graduate & online enrollment

Why Timely Response Is Critical to Enrolling Online Students

Scott JeffeVice President, Research (Graduate and Online)July 28, 2022

If there is one clear message in RNL’s new Online Student Recruitment Report, it is that online students expect and reward timely responses to both initial inquiries and acceptance decisions. In a series of survey questions, our 1,600 prospective online student respondents provide a road map not only for how quickly they expect a response or decision from the institutions that interest them, but also how to respond, when to respond, and at what pace contact should be maintained from inquiry to enrollment.

In a recent webinar, I discussed the critical importance of speed with two colleagues who regularly consult with our clients. Bob Stewart served for many years as an enrollment leader – most recently at Jacksonville University. Holly Tapper served in academic leadership positions – most recently at St. Mary’s University of Minnesota.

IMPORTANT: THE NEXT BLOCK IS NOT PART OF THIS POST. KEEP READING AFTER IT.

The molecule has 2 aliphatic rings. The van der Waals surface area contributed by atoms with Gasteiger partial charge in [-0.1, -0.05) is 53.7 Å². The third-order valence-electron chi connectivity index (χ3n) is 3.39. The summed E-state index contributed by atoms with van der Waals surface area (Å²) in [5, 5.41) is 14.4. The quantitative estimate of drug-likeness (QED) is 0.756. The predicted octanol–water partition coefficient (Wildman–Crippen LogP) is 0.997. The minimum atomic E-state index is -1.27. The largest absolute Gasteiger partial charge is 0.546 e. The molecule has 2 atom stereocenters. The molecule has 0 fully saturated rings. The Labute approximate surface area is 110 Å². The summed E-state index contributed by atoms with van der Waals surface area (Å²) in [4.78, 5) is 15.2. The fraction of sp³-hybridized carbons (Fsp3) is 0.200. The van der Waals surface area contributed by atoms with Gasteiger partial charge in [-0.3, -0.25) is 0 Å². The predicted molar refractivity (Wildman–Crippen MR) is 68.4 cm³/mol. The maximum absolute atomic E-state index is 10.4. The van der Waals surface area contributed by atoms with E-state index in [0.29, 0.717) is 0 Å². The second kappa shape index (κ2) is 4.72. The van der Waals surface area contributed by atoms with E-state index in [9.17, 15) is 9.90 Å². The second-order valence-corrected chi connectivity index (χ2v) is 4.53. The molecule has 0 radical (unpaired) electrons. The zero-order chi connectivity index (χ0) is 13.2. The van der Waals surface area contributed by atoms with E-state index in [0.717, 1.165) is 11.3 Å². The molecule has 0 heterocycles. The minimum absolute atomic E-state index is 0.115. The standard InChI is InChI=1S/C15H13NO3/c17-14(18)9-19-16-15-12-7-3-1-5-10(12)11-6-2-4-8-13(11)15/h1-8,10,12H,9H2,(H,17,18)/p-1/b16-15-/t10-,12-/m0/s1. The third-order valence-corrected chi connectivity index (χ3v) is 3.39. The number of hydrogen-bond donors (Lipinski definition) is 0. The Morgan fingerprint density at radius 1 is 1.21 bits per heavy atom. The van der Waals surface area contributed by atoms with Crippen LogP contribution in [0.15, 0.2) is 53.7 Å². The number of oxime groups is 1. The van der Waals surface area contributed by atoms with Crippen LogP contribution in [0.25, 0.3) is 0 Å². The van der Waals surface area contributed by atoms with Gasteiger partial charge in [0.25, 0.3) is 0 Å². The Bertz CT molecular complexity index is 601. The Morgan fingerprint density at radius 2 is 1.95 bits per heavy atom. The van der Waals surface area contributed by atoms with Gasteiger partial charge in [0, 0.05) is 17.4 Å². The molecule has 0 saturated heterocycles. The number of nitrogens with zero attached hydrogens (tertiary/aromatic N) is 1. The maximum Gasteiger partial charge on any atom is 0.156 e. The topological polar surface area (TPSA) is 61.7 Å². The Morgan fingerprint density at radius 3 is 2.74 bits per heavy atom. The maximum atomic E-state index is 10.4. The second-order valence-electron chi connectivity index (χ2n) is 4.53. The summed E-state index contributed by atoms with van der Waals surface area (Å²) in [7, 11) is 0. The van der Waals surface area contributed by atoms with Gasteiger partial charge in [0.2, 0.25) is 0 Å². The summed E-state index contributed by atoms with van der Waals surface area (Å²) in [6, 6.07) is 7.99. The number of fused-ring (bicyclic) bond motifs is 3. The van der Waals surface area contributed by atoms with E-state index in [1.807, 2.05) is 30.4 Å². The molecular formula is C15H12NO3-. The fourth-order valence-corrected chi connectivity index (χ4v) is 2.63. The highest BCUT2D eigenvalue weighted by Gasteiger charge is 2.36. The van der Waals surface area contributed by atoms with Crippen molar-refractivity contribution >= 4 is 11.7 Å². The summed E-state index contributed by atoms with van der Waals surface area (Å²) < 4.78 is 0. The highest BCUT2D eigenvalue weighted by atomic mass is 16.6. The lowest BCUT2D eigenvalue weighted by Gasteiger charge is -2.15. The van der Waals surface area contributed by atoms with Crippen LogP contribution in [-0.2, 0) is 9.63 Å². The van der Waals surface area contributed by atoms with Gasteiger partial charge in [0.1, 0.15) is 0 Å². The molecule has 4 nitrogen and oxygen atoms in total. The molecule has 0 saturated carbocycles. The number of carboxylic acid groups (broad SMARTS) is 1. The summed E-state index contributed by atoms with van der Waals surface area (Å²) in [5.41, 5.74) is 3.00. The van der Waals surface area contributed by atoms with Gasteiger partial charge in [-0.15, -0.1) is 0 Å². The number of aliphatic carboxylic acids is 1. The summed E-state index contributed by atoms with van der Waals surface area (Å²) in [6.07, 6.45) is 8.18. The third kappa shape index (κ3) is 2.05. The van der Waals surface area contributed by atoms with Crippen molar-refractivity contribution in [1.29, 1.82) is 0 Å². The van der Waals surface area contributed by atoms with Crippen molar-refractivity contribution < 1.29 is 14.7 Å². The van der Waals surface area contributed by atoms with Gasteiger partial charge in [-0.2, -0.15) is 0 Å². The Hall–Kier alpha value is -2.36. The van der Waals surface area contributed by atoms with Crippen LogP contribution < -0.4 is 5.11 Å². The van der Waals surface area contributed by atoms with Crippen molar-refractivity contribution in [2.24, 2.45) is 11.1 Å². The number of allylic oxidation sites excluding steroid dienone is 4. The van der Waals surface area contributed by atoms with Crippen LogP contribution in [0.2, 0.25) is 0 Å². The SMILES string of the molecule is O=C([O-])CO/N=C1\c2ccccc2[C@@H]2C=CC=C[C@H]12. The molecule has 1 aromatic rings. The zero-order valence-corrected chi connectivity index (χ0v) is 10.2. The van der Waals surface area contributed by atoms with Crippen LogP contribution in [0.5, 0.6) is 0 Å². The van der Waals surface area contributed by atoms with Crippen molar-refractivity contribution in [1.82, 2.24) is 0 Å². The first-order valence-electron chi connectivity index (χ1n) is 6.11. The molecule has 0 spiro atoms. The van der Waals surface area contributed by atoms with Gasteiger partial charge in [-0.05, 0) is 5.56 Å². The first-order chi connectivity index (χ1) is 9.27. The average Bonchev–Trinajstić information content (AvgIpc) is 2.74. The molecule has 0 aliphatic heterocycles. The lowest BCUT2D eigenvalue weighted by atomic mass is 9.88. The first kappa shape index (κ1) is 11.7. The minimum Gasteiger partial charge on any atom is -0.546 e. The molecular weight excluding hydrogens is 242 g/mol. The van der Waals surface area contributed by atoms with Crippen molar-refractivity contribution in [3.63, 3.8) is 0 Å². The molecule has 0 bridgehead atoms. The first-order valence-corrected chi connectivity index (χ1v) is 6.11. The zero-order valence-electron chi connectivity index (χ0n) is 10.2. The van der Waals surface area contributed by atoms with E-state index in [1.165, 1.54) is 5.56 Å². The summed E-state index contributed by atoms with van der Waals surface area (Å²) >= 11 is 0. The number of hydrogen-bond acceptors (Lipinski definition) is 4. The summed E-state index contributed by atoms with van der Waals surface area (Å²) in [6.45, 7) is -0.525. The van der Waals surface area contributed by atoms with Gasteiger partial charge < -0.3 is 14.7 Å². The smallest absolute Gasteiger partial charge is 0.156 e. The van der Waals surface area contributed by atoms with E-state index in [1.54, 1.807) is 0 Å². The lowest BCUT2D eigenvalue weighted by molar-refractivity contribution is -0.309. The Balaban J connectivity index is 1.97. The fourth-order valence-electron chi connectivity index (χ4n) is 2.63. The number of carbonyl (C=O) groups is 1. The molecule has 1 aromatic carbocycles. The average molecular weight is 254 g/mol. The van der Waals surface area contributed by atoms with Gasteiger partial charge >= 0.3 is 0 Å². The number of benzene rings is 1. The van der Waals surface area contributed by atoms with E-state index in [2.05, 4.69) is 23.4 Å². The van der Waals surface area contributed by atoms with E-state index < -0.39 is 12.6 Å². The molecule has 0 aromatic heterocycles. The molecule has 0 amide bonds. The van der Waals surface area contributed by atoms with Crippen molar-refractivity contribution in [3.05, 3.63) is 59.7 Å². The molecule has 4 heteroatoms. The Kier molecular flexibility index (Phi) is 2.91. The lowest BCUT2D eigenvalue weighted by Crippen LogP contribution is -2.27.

Watch the summary of our conversation here:

Is timely response only important to online students?

Bob Stewart: There might be some people at institutions that are responsible for face-to-face enrollment saying “this doesn’t this apply to me, right?” I want to say that this absolutely applies to you – students of all sorts expect a level of responsiveness that institutions are not used to meeting – traditional age students just as much as older students or online students, etc. Whatever the school’s strategic vision is, institutions that want to grow will have to get better at their responsiveness.